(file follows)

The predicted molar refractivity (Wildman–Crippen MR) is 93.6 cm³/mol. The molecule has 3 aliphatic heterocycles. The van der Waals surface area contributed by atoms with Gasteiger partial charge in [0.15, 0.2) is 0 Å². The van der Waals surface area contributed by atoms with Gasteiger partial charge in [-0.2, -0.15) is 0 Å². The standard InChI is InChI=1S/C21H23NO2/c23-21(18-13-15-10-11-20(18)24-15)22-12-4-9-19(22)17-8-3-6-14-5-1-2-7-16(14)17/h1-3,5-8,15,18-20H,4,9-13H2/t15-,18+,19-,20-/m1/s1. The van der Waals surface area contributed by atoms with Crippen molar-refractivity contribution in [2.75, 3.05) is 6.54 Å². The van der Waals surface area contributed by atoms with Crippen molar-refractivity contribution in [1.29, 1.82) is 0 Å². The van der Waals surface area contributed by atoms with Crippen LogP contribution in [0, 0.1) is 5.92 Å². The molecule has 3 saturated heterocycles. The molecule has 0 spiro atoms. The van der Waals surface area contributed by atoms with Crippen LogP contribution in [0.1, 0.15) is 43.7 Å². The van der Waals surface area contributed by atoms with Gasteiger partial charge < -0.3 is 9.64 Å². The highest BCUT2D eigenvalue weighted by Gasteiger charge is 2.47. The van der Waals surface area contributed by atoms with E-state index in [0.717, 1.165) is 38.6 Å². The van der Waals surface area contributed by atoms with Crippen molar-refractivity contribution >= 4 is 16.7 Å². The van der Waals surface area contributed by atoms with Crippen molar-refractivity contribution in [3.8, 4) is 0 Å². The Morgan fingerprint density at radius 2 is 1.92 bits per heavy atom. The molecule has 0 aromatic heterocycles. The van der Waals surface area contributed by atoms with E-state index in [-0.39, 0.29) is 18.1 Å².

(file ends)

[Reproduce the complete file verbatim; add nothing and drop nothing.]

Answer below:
The predicted molar refractivity (Wildman–Crippen MR) is 93.6 cm³/mol. The molecule has 3 aliphatic heterocycles. The van der Waals surface area contributed by atoms with Gasteiger partial charge in [0.15, 0.2) is 0 Å². The van der Waals surface area contributed by atoms with Gasteiger partial charge in [-0.2, -0.15) is 0 Å². The standard InChI is InChI=1S/C21H23NO2/c23-21(18-13-15-10-11-20(18)24-15)22-12-4-9-19(22)17-8-3-6-14-5-1-2-7-16(14)17/h1-3,5-8,15,18-20H,4,9-13H2/t15-,18+,19-,20-/m1/s1. The van der Waals surface area contributed by atoms with Crippen molar-refractivity contribution in [2.75, 3.05) is 6.54 Å². The van der Waals surface area contributed by atoms with Crippen molar-refractivity contribution in [1.29, 1.82) is 0 Å². The van der Waals surface area contributed by atoms with Crippen LogP contribution in [0, 0.1) is 5.92 Å². The molecule has 3 saturated heterocycles. The molecule has 0 spiro atoms. The van der Waals surface area contributed by atoms with Crippen LogP contribution in [0.1, 0.15) is 43.7 Å². The van der Waals surface area contributed by atoms with Gasteiger partial charge < -0.3 is 9.64 Å². The highest BCUT2D eigenvalue weighted by Gasteiger charge is 2.47. The van der Waals surface area contributed by atoms with E-state index in [0.717, 1.165) is 38.6 Å². The van der Waals surface area contributed by atoms with Crippen molar-refractivity contribution >= 4 is 16.7 Å². The van der Waals surface area contributed by atoms with Crippen molar-refractivity contribution in [3.8, 4) is 0 Å². The Morgan fingerprint density at radius 2 is 1.92 bits per heavy atom. The molecule has 0 aromatic heterocycles. The van der Waals surface area contributed by atoms with E-state index in [-0.39, 0.29) is 18.1 Å².